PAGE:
Natalie Abrams, Robert Stephens, Jack Collins, Yvonne Edwards and Eric Stahlberg
Scientific Tracks Abstracts: J Proteomics Bioinform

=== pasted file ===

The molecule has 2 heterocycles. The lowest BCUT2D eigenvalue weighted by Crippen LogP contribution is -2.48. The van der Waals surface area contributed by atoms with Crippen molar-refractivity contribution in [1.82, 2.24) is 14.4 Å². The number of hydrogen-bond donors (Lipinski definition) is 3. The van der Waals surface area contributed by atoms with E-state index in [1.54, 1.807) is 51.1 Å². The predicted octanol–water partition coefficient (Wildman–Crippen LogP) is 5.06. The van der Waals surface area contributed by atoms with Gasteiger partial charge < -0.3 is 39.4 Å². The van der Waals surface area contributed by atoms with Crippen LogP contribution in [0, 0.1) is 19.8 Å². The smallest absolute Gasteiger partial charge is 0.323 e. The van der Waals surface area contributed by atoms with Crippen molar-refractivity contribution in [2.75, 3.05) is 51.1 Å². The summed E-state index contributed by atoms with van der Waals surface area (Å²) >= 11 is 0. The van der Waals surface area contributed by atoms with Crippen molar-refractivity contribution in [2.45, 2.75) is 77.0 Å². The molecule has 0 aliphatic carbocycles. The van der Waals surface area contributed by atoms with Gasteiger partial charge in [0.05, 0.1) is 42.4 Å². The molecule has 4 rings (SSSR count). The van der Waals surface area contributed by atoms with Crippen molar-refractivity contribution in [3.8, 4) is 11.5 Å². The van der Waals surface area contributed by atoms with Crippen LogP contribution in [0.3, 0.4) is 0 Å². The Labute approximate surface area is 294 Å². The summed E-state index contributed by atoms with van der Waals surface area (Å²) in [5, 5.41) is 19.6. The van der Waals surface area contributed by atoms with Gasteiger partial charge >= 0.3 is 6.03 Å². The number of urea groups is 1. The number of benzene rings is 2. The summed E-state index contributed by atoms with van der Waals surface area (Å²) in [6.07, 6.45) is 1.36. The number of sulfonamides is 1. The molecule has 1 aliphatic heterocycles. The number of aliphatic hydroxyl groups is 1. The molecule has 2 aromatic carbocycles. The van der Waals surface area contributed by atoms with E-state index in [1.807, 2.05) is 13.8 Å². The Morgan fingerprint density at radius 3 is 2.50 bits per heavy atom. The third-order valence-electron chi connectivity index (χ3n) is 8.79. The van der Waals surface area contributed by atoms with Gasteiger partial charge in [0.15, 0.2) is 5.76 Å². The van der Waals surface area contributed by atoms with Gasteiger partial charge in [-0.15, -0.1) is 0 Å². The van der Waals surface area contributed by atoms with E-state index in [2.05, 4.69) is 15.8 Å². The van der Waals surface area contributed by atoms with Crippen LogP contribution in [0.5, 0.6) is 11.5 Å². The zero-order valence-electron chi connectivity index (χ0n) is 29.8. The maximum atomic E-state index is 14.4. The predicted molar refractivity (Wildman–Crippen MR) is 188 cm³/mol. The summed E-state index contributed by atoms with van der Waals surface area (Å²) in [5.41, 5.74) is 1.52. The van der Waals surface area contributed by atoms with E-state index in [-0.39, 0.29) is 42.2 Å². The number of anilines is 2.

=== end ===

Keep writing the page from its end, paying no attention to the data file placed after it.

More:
Since its inception, RNA-Seq technology has been transforming cancer research by providing an increasingly detailed, exact and quantitative view of the mammalian transcriptome. In cancer research, it facilitated the identification of multiple cancers subtypes, genetic biomarkers of tumorigenesis and drug response, and somatic driver mutations in cancer-associated genes. Fueled by continuous advances in NGS technologies, the quest continues to pursue new biomarkers, drug targets, genetic susceptibility genes, and causal mechanisms of less common cancers. Despite this remarkable progress, three fundamental obstacles still limit the full potential of RNA-Seq in cancer research: sample quality and quantity, short read length, and poorly defined experimental design principles and quality metrics. To minimize these problems, increasingly sophisticated statistical approaches and computational algorithms have been developed that facilitate analysis, visualization and integration of RNA-Seq data. These state-of-the-art tools can perform increasingly complex queries, which go far beyond simply enumerating transcripts or somatic mutations in tumor samples. Yes the development efforts including quality control software often lag behind technological advances for many NGS applications, so more statistically robust tools are needed to efficiently transform this data into biologically meaningful information. Furthermore, despite the rapid evolution of NGS instruments and data analysis algorithms, there is still a dearth of published studies that focus on experimental design principles and quality control metrics. Experimental design strategies for cancer studies need to be sufficiently robust to match the precision offered by sequencing instruments. In this work, we aim to identify and explore the best experimental design principles in the context of RNA-Seq mammalian studies. To this end, we have examined the effect of experimental design and analysis tool parameter optimization in common software packages including Cufflinks and EdgeR on the quality of RNA-Seq results.